Hoping for science to be more mainstream, founder A Mahaletchumy aims to get the bimonthly publication distributed to secondary schools nationwide.
KUALA LUMPUR: Neil DeGrasse Tyson, Brian Cox, David Attenborough, Bill Nye – these are some of the scientists who are known the world over, having appeared on television shows and in the media.
They are famed for deconstructing complex topics such as geology, astrophysics and biotechnology, making them accessible – even entertaining – to a wide audience.
In Malaysia, however, few platforms exist for scientists to disseminate knowledge to the public, much less engage with the masses in layman’s terms.
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Recognising this, biotechnologist Mahaletchumy Arujanan started the country’s first science newspaper, The Petri Dish, alongside Sarawak-based journalist Joseph Masilamany.
“The mainstream media doesn’t really give so much importance to the sciences; they cover it when there is a crisis, when scientists and doctors are sought after. I wanted a mouthpiece for scientists, especially local ones,” Mahaletchumy, 54, told FMT Lifestyle.
Spearheaded by the Malaysian Biotechnology Information Centre, a non-profit dedicated to creating public awareness of science and biotechnology, The Petri Dish is published online every other month and with physical copies.
These are placed in private hospitals, coffee shops, hotels, shopping malls, certain universities, as well as in the parliament building.
Apart from a brief break during the pandemic owing to lack of funding, the paper has since been going strong since its first edition in February 2011.
“If you ask a child what they want to be when they grow up, they might say they want to be a scientist like Albert Einstein and Isaac Newton,” Mahaletchumy went on. “But we have our own scientists. Why are they not in the limelight and appealing to locals, too? I think they would make better role models.”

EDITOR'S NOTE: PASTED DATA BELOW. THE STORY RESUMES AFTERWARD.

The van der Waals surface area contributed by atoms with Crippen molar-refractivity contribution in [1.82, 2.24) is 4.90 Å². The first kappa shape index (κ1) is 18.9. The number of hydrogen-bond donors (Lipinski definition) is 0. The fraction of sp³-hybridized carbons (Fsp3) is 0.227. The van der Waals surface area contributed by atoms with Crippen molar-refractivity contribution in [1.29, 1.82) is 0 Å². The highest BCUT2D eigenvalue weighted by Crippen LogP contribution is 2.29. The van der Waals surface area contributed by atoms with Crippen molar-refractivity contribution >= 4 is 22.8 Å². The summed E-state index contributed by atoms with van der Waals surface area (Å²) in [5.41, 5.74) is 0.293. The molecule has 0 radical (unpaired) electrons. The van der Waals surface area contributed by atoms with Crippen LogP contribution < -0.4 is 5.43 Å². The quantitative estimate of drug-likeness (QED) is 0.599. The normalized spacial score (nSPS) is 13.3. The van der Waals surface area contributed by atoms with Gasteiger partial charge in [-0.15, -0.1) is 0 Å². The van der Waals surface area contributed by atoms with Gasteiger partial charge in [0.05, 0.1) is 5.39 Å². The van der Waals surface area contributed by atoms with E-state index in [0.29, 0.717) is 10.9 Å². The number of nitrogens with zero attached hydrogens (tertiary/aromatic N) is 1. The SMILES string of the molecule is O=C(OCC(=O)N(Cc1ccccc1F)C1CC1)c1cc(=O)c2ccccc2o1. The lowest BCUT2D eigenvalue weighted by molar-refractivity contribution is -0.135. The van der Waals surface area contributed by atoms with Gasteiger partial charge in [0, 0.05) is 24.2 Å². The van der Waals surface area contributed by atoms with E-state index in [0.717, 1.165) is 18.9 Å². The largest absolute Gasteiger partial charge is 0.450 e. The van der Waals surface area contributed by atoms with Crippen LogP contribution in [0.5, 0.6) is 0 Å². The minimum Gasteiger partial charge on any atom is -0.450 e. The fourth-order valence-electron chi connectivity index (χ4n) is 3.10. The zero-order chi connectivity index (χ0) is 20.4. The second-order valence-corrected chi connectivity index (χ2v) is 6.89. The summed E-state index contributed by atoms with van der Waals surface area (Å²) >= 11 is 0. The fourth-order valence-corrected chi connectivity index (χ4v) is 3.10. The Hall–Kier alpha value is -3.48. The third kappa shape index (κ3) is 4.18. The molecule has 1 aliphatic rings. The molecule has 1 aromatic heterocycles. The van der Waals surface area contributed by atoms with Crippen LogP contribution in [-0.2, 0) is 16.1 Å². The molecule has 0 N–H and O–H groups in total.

She said her father, a former educator, had always stressed the importance of learning and empowering oneself through knowledge.
Mahaletchumy, who became the first Malaysian to complete a PhD in science communication, thus believes a love for science begins in schools, which is why she aims to get The Petri Dish into secondary schools nationwide.
“It is very relevant to students,” she noted. “They should be reading and understanding policy, who the key players are, and the current goings-on in Malaysia.
“That way, if they leave school and wish to go into the sciences, they would already know about the respective fields and their prospects.”
Following recent funding from the Malaysian Indian Transformation Unit (Mitra), The Petri Dish began including four pages of Tamil articles, with plans for the paper to be distributed to all Tamil schools over the next two years.
Mahaletchumy shared that she has been reaching out to certain government ministries, but attributes part of the slow uptake to a limited view of science. “It often comes under the science, technology and innovation ministry, but science is there in every other ministry, too,” she pointed out.
“It is in the women, family and community development ministry: how can we get more women to understand science so they know how to govern their family and motivate their children?
“Science is in the housing ministry: how do we manage waste? Until today, we don’t have proper waste segregation.”
She also believes science and publications such as The Petri Dish are not just for scientists. “It’s also for anyone who is ‘non-science’, because today, we see a lot of misinformation. We need to increase the science literacy of all Malaysians,” she concluded.
Learn more about The Petri Dish here.